The NM4 is very easy to ride, but there are two big issues. First, nearly everything to do with fuel on this bike is needlessly complicated. The bike has a 3 gallon tank, but the low fuel warning comes on with 1.2 gallons left. The problem is, once you hit reserve, the bike starts counting UP from a flashing 0.0, which does nothing except scare you into thinking you need to refill ASAP. Once you go to refuel, the filler neck is at an awkward angle so you can’t fill up the tank to the brim. In the grand scheme of things, it’s not terrible, but it’s definitely more of a pain in the ass than it needs to be.

Photo by Aaron Schasse.

The second issue has to do with the transmission when you’re in Drive mode (which is the fully automatic setting). In Drive, the tranny likes to upshift as early as possible. So if you’re in a medium to fast sweeper and you’re at constant or slightly open throttle, the bike will shift up, which can throw you off your line and bog you down lower in the RPM range. It’s fantastically annoying, and if you’re really on the limit of lean angle, it could be dangerous. I think the transmission should get an input signal from a lean sensor to hold the bike in gear in a corner if you’re really pitched over.

The girlfriend and I decided to test Honda’s claim of this being a touring bike by going 2-up to Vegas:

The optional rear rack has a backrest, but she found it to be too short to yield useful support. In terms of comfort, she rated it in the bottom half of bikes she’s been the passenger on.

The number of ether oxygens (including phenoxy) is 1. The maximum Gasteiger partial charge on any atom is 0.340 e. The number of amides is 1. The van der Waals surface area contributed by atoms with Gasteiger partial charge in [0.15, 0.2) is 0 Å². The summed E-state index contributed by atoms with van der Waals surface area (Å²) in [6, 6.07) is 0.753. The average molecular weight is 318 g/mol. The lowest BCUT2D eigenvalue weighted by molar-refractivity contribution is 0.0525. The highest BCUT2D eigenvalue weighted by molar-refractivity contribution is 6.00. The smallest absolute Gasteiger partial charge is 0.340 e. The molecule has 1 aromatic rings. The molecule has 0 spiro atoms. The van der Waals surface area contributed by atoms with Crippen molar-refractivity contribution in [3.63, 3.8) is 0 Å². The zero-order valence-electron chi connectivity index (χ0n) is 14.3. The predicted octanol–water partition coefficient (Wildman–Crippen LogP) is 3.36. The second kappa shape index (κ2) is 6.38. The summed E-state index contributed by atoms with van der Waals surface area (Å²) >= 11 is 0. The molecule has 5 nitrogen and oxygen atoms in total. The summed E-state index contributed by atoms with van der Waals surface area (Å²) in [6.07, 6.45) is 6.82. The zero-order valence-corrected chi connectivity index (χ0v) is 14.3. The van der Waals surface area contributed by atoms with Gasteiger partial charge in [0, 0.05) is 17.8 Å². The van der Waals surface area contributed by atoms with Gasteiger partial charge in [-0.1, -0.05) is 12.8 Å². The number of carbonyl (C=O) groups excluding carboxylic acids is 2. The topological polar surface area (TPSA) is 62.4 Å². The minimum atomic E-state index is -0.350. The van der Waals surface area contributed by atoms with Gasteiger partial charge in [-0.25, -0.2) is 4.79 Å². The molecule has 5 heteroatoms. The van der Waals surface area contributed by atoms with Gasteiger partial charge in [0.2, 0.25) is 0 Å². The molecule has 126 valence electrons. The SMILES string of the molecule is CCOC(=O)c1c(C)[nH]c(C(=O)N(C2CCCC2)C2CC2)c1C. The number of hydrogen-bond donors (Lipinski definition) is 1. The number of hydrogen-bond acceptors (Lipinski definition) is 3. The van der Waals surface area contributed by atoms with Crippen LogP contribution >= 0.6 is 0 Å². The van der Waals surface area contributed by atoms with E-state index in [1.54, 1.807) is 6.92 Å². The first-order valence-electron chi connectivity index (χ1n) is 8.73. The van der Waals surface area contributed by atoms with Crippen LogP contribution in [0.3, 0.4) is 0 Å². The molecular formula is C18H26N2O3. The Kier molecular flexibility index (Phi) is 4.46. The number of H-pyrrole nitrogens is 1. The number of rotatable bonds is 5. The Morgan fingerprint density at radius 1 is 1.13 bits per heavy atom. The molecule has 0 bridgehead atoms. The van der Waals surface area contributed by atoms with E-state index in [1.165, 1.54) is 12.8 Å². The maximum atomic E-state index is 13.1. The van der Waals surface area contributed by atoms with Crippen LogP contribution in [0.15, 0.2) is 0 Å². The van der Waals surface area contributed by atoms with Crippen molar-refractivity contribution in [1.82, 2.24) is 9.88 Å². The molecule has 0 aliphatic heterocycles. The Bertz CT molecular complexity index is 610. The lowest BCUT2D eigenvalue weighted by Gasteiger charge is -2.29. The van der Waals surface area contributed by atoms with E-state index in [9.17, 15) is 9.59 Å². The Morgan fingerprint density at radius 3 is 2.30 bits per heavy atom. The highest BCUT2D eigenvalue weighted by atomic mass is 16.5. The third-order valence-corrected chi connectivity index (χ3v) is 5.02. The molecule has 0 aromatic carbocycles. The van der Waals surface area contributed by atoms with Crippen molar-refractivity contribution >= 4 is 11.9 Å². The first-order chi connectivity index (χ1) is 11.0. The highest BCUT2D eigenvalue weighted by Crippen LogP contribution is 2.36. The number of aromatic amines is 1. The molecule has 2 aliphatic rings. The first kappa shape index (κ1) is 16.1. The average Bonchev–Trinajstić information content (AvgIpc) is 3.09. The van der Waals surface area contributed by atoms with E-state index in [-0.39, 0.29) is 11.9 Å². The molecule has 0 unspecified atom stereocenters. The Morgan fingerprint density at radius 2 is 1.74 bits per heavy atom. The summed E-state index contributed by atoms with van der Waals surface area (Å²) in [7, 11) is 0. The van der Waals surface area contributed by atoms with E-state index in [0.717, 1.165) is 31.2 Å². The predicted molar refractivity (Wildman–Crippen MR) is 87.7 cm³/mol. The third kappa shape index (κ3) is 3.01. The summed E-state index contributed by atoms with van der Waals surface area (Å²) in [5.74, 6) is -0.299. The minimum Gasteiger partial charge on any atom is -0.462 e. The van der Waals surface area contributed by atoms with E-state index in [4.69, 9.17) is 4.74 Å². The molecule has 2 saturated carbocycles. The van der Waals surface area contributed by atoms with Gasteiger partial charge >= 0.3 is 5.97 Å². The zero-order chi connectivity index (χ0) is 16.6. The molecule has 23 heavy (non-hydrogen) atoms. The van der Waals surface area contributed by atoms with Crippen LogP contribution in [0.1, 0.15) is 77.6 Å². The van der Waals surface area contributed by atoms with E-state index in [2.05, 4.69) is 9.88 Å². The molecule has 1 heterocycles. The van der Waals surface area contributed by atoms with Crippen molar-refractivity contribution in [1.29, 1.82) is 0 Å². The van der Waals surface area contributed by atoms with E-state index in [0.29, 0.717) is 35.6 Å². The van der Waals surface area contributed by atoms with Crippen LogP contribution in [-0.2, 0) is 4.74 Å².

The rack also helps the storage woes a little bit, allowing you to mount a soft bag or top case. You could theoretically mount a soft bag without the rack, but the slope of the tail is quite sharp:

I know that some riders will immediately dismiss this bike because of the automatic transmission, but that’s not fair. While I do prefer manuals (with cars and bikes), this bike is very competent with day to day riding, and the lean angle is better than you’d expect from a bike with floorboards. I do have to admit that I’m still not sure who Honda thought their target market was with this bike, but I’m just glad they’re taking chances.

The NM4 is easily capable of cruising at 90 miles per hour (not that I’d ever do such a thing).

Here’s what it boils down to. The Honda NM4 is a motorcycle, and I love bikes. It doesn’t matter what I’m riding, I’m going to find a way to have fun with it. Would I spend $11,000 of my own money on this? No. But as long as you don’t mind not shifting, it’s a good bike that turns heads.

So many bikes look too similar nowadays, and I can’t applaud Honda enough for going a bit off the deep end from a styling perspective. May other manufacturers follow their lead.